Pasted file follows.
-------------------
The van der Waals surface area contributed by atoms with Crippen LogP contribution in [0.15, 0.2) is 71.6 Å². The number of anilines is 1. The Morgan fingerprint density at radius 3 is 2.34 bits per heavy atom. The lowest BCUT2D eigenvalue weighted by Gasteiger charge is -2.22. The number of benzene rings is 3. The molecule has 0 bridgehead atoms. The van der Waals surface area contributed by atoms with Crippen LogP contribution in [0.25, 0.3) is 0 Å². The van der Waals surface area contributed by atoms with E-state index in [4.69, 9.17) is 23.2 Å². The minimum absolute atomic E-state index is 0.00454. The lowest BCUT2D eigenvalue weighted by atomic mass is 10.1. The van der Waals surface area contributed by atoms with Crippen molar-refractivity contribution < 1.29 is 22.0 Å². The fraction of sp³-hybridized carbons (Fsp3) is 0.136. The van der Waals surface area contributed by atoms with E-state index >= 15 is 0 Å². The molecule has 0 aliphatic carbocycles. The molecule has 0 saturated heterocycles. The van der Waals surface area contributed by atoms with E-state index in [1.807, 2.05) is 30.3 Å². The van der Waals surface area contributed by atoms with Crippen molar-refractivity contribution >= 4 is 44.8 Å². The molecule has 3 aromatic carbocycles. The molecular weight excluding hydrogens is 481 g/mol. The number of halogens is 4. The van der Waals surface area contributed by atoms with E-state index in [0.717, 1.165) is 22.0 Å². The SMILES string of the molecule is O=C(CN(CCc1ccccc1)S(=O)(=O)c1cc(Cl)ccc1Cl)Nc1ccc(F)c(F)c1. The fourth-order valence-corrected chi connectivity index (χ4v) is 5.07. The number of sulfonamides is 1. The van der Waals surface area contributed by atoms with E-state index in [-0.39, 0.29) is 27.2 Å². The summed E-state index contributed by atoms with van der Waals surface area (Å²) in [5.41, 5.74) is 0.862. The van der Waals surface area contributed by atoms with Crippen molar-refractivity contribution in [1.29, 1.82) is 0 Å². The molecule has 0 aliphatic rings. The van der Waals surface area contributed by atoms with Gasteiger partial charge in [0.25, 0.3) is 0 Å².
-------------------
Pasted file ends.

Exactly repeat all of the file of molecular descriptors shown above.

The van der Waals surface area contributed by atoms with Crippen LogP contribution in [0.15, 0.2) is 71.6 Å². The number of anilines is 1. The Morgan fingerprint density at radius 3 is 2.34 bits per heavy atom. The lowest BCUT2D eigenvalue weighted by Gasteiger charge is -2.22. The number of benzene rings is 3. The molecule has 0 bridgehead atoms. The van der Waals surface area contributed by atoms with Crippen LogP contribution in [0.25, 0.3) is 0 Å². The van der Waals surface area contributed by atoms with E-state index in [4.69, 9.17) is 23.2 Å². The minimum absolute atomic E-state index is 0.00454. The lowest BCUT2D eigenvalue weighted by atomic mass is 10.1. The van der Waals surface area contributed by atoms with Crippen molar-refractivity contribution < 1.29 is 22.0 Å². The fraction of sp³-hybridized carbons (Fsp3) is 0.136. The van der Waals surface area contributed by atoms with E-state index >= 15 is 0 Å². The molecule has 0 aliphatic carbocycles. The molecule has 0 saturated heterocycles. The van der Waals surface area contributed by atoms with E-state index in [1.807, 2.05) is 30.3 Å². The van der Waals surface area contributed by atoms with Crippen molar-refractivity contribution >= 4 is 44.8 Å². The molecule has 3 aromatic carbocycles. The molecular weight excluding hydrogens is 481 g/mol. The number of halogens is 4. The van der Waals surface area contributed by atoms with E-state index in [0.717, 1.165) is 22.0 Å². The SMILES string of the molecule is O=C(CN(CCc1ccccc1)S(=O)(=O)c1cc(Cl)ccc1Cl)Nc1ccc(F)c(F)c1. The fourth-order valence-corrected chi connectivity index (χ4v) is 5.07. The number of sulfonamides is 1. The van der Waals surface area contributed by atoms with E-state index in [-0.39, 0.29) is 27.2 Å². The summed E-state index contributed by atoms with van der Waals surface area (Å²) in [5.41, 5.74) is 0.862. The van der Waals surface area contributed by atoms with Crippen molar-refractivity contribution in [1.29, 1.82) is 0 Å². The molecule has 0 aliphatic rings. The van der Waals surface area contributed by atoms with Gasteiger partial charge in [0.25, 0.3) is 0 Å².